Hope this was helpful.

This is applicable for below versions of SQL Server

SQL Server 2016

Thanks,
SQLServerF1 Team
In-Depth Blogs on SQL Server, Information about SQL Server Conferences and Events, Frequently asked questions, SQL Server Trainings

 

Basics of Dedicated Administrator Connection (DAC) in SQL Server

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What is Dedicated Administrator Connection (DAC) in SQL Server?
Microsoft SQL Server gives a Dedicated Admin Connection (DAC). The DAC permits a head to get to a running case of SQL Server Database Engine to investigate issues on the server—notwithstanding when the server is lethargic to other customer associations. The DAC is accessible through the sqlcmd utility and SQL Server Management Studio. The association is just permitted from a customer running on the server. No system associations are allowed.

To utilize SQL Server Management Studio with the DAC, unite with a case of the SQL Server Database Engine with Query Editor by writing ADMIN: before the server name. Object Explorer can’t join utilizing the DA

How to Enable Dedicated Administrator Connection (DAC) for SQL Server instance?
To enable DAC, Connect to the instance and open a new query window, run the following command

sp_configure ‘remote admin connections’, 1;
GO
RECONFIGURE;
GO

How to verify if Dedicated Administrator Connection (DAC) is enabled on a SQL Server Instance?
We can verify or confirm that Dedicated Administrator Connection (DAC) is working by connecting to SQL Server instance using the following in the “Instance” field of SSMS login window

ADMIN:

How many Dedicated Administrator Connections (DAC) can be opened at a time for a particular SQL Server instance?
Only one connection can be made using Dedicated Administrator Connections (DAC).

When is the Dedicated Administrator Connections (DAC) to be used?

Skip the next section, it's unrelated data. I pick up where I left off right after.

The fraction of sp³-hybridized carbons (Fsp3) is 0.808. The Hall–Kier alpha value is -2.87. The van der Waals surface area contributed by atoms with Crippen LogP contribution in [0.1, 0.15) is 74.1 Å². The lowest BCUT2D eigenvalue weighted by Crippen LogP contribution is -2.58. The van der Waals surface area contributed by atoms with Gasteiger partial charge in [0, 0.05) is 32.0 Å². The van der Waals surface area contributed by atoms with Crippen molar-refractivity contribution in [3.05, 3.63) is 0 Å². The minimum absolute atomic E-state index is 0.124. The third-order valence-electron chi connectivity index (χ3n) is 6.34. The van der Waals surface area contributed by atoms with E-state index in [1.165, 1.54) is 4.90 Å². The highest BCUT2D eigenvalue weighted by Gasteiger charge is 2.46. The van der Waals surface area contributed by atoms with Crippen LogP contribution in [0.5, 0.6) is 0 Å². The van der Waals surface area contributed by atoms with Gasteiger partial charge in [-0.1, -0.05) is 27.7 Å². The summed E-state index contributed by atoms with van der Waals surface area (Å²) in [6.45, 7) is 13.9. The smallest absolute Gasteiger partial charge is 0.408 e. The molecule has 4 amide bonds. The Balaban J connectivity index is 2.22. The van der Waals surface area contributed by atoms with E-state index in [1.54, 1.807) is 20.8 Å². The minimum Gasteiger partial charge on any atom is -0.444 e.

Dedicated Administrator Connections (DAC) can be used in cases where SQL Server is running but not responding to any regular connections due to resource usage. DAC connection has its own memory and scheduler and dedicated thread, which allows connection through DAC to run queries even when the SQL Server is not responding. It is not advisable to run a large or complex queries with DAC, rather it is to be used to identify the resource consuming queries causing SQL Server to hang or to not respond and kill any such offending sessions.

Hope this was helpful.

This is applicable for below versions of SQL Server

SQL Server 2005
SQL Server 2008 R2
SQL Server 2012
SQL Server 2014

Thanks,

SQLServerF1 Team
In-Depth Blogs on SQL Server, Information about SQL Server Conferences and Events, Frequently asked questions, SQL Server Trainings

 

SQL Server Instance Level Objects Backups

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One of the important and common responsibility of a SQL Server DBA is to make sure a perfect backup/recovery plan is in place and that the plan can be implemented as per the SLA’s. Periodic testing is important to ensure that the plan works in case of unexpected disaster. In most of the environments, the backups of SQL Server databases are performed which include system and user databases, however there can be many scenarios where in one of the database may be corrupted and has to be recovered, in which case the restore of the database backups works great, but in some cases it is also a possibility that certain server level objects have to be recovered and restoring system databases is not an option and a time taking option. In such cases have backup of server level objects separately will serve greatly.

Thus it becomes important for a DBA to also consider performing backups of instance level objects periodically, so that the level of restores or control on the objects which required to be restored will be available. Also this will act as a secondary option in case the primary option of system database backups does not work in some situations. Below are the important SQL Server instance level objects which are to be backed up regularly and can be used later when required.

– SQL Server Instance Configuration properties: these setting can be backed up by saving the output of sp_configure values or the values of select * from sys.sysconfigurations.
– Database properties: The database properties gets backed up by the database backups, however saving these settings in a text document will be useful to keep track of settings and can be verified or compared if the values are changed by someone and we had to identify what were the values DBA team planned for.
– DDL triggers: There are server level triggers which should be backed up and will be useful if someone deletes the triggers.